What makes Maniac such a difficult viewing experience isn't easily quantified. There's a synergy happening in this flick, a cosmic convergence of elements that combine into a perfect storm of pure exploitation. Lustig's grimy guerrilla filmmaking style, coupled with Spinell's creepy and disturbing performance, and Savini's penchant for splatter works in concert to create a film that's greater than the sum of its individual parts. No one component is more important than the other, but for this particular retrospective we'll be examining a very specific scene--the sequence everyone who sees Maniac remembers--the Tom Savini shotgun blast to the head. In the film, Spinell plays Frank Zito--a psychopathic killer who hates women, has mother issues, and loves to scalp his victims. Things seem like they may get better for Frank when he meets fashion photographer Anna (the lovely Caroline Munro). However, it wouldn't be much of a movie if Frank suddenly got over his psychosis, so you can kinda guess how this all eventually plays out.
According to various interviews with Savini, scalping wasn't the original concept for Frank's fetish. Instead, the FX wizard tells Slasherama, the initial plan was for Frank to perform oral clitoridectomies on his victims. Savini refused to create the effect, which is probably for the best since one can imagine that Siskel wouldn't have even made it thirty minutes into the film if that had happened.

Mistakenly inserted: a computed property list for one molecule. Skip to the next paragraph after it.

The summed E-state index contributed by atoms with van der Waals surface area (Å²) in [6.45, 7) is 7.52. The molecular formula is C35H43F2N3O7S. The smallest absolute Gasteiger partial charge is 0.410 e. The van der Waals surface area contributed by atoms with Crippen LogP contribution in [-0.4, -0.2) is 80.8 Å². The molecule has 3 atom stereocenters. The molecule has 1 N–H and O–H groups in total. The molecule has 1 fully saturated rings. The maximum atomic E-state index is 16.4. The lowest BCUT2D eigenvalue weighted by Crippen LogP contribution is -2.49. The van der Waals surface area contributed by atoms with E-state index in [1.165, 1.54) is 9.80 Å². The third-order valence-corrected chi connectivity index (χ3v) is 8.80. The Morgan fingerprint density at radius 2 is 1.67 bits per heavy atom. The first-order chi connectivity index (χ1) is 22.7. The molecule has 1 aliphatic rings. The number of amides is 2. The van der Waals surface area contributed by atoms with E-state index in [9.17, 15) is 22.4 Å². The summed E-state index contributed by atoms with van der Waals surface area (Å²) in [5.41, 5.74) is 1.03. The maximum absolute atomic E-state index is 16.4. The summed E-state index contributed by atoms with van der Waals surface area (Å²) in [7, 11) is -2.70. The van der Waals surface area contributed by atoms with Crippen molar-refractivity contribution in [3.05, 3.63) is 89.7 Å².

However, just because Savini wasn't down for brutal sexual violence doesn't mean that Maniac is any less gory. The film's calling card scene is undoubtedly the shotgun blast to the head sequence. The segment is memorable for a number of reasons: it's an incredibly well-executed exploding head gag, the fact that Savini was the victim, and that Savini was also the killer. It's not every day that one gets a chance to brutally murder themselves on film...
In the scene, Savini (known to fans as "Disco Boy" based on his attire) and a young woman are parked on the beach, make out session in full swing. When the girl spots Zito watching them, she panics and insists they leave. Savini fires up the car, but when he hits the high beams you can see a shadowy figure barely illuminated in the cones of light. Frank, armed with a 12-gauge shotgun, rushes the car and hops on the hood. Things switch to slow-motion from that moment forward as our killer draws down and fires right through the windhshield, exploding Savini's head in a gooey shower of blood, brain, and bone. Lustig clearly knows how great the effect is, because he makes sure to show us the aftermath in several subsequent shots. There's nothing worse than seeing a great gore effect in a movie and then realizing the director isn't going to let you get a good look at it. Lustig certainly earns my respect for not flinching from Savini's finely crafted carnage.
In the pantheon of exploding head gags, Savini's work ranks at the top of the class--taking a position of honor right alongside the exploding cranium in Cronenberg's Scanners. Check out the clip below and see for yourself.